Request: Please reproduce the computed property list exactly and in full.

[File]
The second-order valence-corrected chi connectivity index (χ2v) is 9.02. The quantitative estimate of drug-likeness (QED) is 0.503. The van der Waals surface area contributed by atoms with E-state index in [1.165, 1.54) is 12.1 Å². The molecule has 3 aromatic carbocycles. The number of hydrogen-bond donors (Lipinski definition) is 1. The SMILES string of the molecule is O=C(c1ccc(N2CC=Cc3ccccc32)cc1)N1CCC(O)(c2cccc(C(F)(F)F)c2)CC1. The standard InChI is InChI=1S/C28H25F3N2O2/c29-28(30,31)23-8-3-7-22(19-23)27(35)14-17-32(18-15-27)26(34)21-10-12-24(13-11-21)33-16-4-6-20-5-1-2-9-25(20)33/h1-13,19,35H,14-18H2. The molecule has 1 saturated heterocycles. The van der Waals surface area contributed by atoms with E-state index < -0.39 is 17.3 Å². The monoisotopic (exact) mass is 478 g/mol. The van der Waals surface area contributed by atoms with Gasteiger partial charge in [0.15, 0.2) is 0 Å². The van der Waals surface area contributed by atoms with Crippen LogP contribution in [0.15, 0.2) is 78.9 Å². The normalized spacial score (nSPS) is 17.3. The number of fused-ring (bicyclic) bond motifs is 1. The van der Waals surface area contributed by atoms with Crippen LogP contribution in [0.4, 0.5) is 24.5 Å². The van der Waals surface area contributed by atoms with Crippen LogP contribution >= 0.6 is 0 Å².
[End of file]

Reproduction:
The second-order valence-corrected chi connectivity index (χ2v) is 9.02. The quantitative estimate of drug-likeness (QED) is 0.503. The van der Waals surface area contributed by atoms with E-state index in [1.165, 1.54) is 12.1 Å². The molecule has 3 aromatic carbocycles. The number of hydrogen-bond donors (Lipinski definition) is 1. The SMILES string of the molecule is O=C(c1ccc(N2CC=Cc3ccccc32)cc1)N1CCC(O)(c2cccc(C(F)(F)F)c2)CC1. The standard InChI is InChI=1S/C28H25F3N2O2/c29-28(30,31)23-8-3-7-22(19-23)27(35)14-17-32(18-15-27)26(34)21-10-12-24(13-11-21)33-16-4-6-20-5-1-2-9-25(20)33/h1-13,19,35H,14-18H2. The molecule has 1 saturated heterocycles. The van der Waals surface area contributed by atoms with E-state index < -0.39 is 17.3 Å². The monoisotopic (exact) mass is 478 g/mol. The van der Waals surface area contributed by atoms with Gasteiger partial charge in [0.15, 0.2) is 0 Å². The van der Waals surface area contributed by atoms with Crippen LogP contribution in [0.15, 0.2) is 78.9 Å². The normalized spacial score (nSPS) is 17.3. The number of fused-ring (bicyclic) bond motifs is 1. The van der Waals surface area contributed by atoms with Crippen LogP contribution in [0.4, 0.5) is 24.5 Å². The van der Waals surface area contributed by atoms with Crippen LogP contribution >= 0.6 is 0 Å².